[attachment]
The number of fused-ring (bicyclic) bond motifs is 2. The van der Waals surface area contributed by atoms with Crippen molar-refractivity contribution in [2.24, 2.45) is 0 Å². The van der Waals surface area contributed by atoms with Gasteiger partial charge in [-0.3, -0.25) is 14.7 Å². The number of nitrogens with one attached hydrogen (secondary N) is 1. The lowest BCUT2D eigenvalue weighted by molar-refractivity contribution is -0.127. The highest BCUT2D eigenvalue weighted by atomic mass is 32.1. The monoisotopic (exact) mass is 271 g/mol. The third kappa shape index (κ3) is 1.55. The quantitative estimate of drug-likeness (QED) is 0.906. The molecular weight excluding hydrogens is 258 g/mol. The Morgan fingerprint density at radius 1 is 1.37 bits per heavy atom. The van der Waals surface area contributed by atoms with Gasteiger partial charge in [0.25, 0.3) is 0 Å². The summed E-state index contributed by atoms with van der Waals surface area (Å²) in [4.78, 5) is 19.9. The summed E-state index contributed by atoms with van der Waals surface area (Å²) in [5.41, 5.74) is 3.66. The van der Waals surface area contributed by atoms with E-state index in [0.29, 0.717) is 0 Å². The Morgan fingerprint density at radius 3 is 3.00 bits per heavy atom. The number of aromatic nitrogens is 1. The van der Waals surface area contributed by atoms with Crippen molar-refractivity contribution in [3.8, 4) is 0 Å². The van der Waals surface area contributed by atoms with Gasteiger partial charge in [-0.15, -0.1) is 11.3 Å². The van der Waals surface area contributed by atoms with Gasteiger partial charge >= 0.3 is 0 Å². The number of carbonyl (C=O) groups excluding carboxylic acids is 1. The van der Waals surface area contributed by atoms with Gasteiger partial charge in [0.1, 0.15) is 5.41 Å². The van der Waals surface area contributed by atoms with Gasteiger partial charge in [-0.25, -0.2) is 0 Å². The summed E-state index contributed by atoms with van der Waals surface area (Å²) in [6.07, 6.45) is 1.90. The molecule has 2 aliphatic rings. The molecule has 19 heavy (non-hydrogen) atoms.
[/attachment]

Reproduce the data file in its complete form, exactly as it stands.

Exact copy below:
The number of fused-ring (bicyclic) bond motifs is 2. The van der Waals surface area contributed by atoms with Crippen molar-refractivity contribution in [2.24, 2.45) is 0 Å². The van der Waals surface area contributed by atoms with Gasteiger partial charge in [-0.3, -0.25) is 14.7 Å². The number of nitrogens with one attached hydrogen (secondary N) is 1. The lowest BCUT2D eigenvalue weighted by molar-refractivity contribution is -0.127. The highest BCUT2D eigenvalue weighted by atomic mass is 32.1. The monoisotopic (exact) mass is 271 g/mol. The third kappa shape index (κ3) is 1.55. The quantitative estimate of drug-likeness (QED) is 0.906. The molecular weight excluding hydrogens is 258 g/mol. The Morgan fingerprint density at radius 1 is 1.37 bits per heavy atom. The van der Waals surface area contributed by atoms with Gasteiger partial charge in [0.25, 0.3) is 0 Å². The summed E-state index contributed by atoms with van der Waals surface area (Å²) in [4.78, 5) is 19.9. The summed E-state index contributed by atoms with van der Waals surface area (Å²) in [5.41, 5.74) is 3.66. The van der Waals surface area contributed by atoms with E-state index in [0.29, 0.717) is 0 Å². The Morgan fingerprint density at radius 3 is 3.00 bits per heavy atom. The number of aromatic nitrogens is 1. The van der Waals surface area contributed by atoms with Crippen molar-refractivity contribution in [3.8, 4) is 0 Å². The van der Waals surface area contributed by atoms with Gasteiger partial charge in [-0.15, -0.1) is 11.3 Å². The van der Waals surface area contributed by atoms with Gasteiger partial charge >= 0.3 is 0 Å². The number of carbonyl (C=O) groups excluding carboxylic acids is 1. The van der Waals surface area contributed by atoms with Gasteiger partial charge in [0.1, 0.15) is 5.41 Å². The van der Waals surface area contributed by atoms with Gasteiger partial charge in [-0.25, -0.2) is 0 Å². The summed E-state index contributed by atoms with van der Waals surface area (Å²) in [6.07, 6.45) is 1.90. The molecule has 2 aliphatic rings. The molecule has 19 heavy (non-hydrogen) atoms.